Innovations, lessons learned and good practices

Armenia 'Inclusive education: From school engagement to system change' (Lessons learned)

Year: 2006-2011
Major Area: Basic Education and Gender Equality
Language: English

Abstract:
Until the end of 1990s, special boarding schools were the option for children with special education needs to access formal education in Armenia. This system reinforced the prevailing medical approach to disability as well as societal stereotypes of people with disabilities. The Ministry of Education and Science (MoES) has committed to increasing access of children with special education needs to inclusive schools.  During the last decade, UNICEF has supported the government’s effort to achieve inclusive education through a variety of programmes, in partnership with local and international NGOs. Currently 81 schools are officially recognized as ‘inclusive’ by MoES, providing education to over 1,700 children with special education needs through adjustments in teaching/learning methods; physical learning environment; teacher education and recruitment of multidisciplinary special education teams.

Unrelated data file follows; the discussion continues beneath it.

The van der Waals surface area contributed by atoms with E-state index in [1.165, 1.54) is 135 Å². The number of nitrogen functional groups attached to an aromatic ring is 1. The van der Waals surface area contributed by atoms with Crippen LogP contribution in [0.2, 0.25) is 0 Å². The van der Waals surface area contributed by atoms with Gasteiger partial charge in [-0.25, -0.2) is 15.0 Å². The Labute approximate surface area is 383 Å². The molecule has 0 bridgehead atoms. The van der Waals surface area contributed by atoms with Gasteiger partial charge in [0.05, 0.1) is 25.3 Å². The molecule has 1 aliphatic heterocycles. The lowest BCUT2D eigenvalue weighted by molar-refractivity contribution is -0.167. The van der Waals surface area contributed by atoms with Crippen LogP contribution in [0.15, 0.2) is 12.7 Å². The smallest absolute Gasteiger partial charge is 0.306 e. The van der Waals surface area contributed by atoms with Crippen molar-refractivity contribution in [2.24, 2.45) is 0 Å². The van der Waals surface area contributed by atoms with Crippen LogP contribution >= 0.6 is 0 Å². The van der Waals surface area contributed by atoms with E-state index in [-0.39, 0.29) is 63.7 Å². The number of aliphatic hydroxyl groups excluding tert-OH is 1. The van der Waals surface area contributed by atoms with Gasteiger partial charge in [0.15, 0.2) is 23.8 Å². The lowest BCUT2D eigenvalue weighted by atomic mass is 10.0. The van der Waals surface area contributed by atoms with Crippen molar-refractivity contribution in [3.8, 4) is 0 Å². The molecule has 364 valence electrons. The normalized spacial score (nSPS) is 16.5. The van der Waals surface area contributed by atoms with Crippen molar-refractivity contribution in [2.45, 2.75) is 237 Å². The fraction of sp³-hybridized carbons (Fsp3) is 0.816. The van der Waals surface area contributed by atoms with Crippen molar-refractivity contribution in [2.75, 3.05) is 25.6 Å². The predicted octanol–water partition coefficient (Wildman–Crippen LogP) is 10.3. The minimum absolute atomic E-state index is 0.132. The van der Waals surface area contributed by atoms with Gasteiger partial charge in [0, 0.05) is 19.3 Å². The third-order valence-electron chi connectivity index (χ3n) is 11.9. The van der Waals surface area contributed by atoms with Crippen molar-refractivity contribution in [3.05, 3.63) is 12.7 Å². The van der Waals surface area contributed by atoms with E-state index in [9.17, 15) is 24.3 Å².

The initial bottom-up approaches of capacity building of civil society organizations; community sensitization and school-level pilots were gradually complemented with advocacy towards policy level changes with an aim of strengthening systems to accommodate inclusive education. The MoES, in coordination with stakeholders, is now supporting the expansion of inclusive education through a process of policy revision and systemic reforms, and piloting an alternative funding system. Drawing on the results from an external evaluation of inclusive education policies and programmes in 2009, this case study reviews the implementation of the Inclusive Education programmes in Armenia since 2006, highlights key impacts and shares lessons learned for future programming and application to other settings.

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